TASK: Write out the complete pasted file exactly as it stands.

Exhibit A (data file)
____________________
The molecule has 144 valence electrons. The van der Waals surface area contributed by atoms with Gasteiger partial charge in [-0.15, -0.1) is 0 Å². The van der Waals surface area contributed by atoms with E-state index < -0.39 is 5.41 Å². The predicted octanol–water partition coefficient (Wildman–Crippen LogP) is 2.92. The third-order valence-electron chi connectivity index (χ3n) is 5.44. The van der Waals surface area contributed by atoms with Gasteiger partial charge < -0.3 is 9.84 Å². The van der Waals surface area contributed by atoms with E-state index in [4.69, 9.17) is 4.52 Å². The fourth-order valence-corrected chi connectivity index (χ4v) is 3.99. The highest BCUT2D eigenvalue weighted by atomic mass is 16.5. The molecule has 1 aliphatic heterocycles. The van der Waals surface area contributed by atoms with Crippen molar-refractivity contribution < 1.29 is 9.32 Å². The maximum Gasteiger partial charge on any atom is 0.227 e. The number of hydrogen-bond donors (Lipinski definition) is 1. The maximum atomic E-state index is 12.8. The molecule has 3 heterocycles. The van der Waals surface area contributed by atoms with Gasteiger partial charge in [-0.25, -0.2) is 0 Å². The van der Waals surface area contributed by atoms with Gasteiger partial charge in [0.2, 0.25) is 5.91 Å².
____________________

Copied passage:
The molecule has 144 valence electrons. The van der Waals surface area contributed by atoms with Gasteiger partial charge in [-0.15, -0.1) is 0 Å². The van der Waals surface area contributed by atoms with E-state index < -0.39 is 5.41 Å². The predicted octanol–water partition coefficient (Wildman–Crippen LogP) is 2.92. The third-order valence-electron chi connectivity index (χ3n) is 5.44. The van der Waals surface area contributed by atoms with Gasteiger partial charge < -0.3 is 9.84 Å². The van der Waals surface area contributed by atoms with E-state index in [4.69, 9.17) is 4.52 Å². The fourth-order valence-corrected chi connectivity index (χ4v) is 3.99. The highest BCUT2D eigenvalue weighted by atomic mass is 16.5. The molecule has 1 aliphatic heterocycles. The van der Waals surface area contributed by atoms with Crippen molar-refractivity contribution < 1.29 is 9.32 Å². The maximum Gasteiger partial charge on any atom is 0.227 e. The number of hydrogen-bond donors (Lipinski definition) is 1. The maximum atomic E-state index is 12.8. The molecule has 3 heterocycles. The van der Waals surface area contributed by atoms with Gasteiger partial charge in [-0.25, -0.2) is 0 Å². The van der Waals surface area contributed by atoms with Gasteiger partial charge in [0.2, 0.25) is 5.91 Å².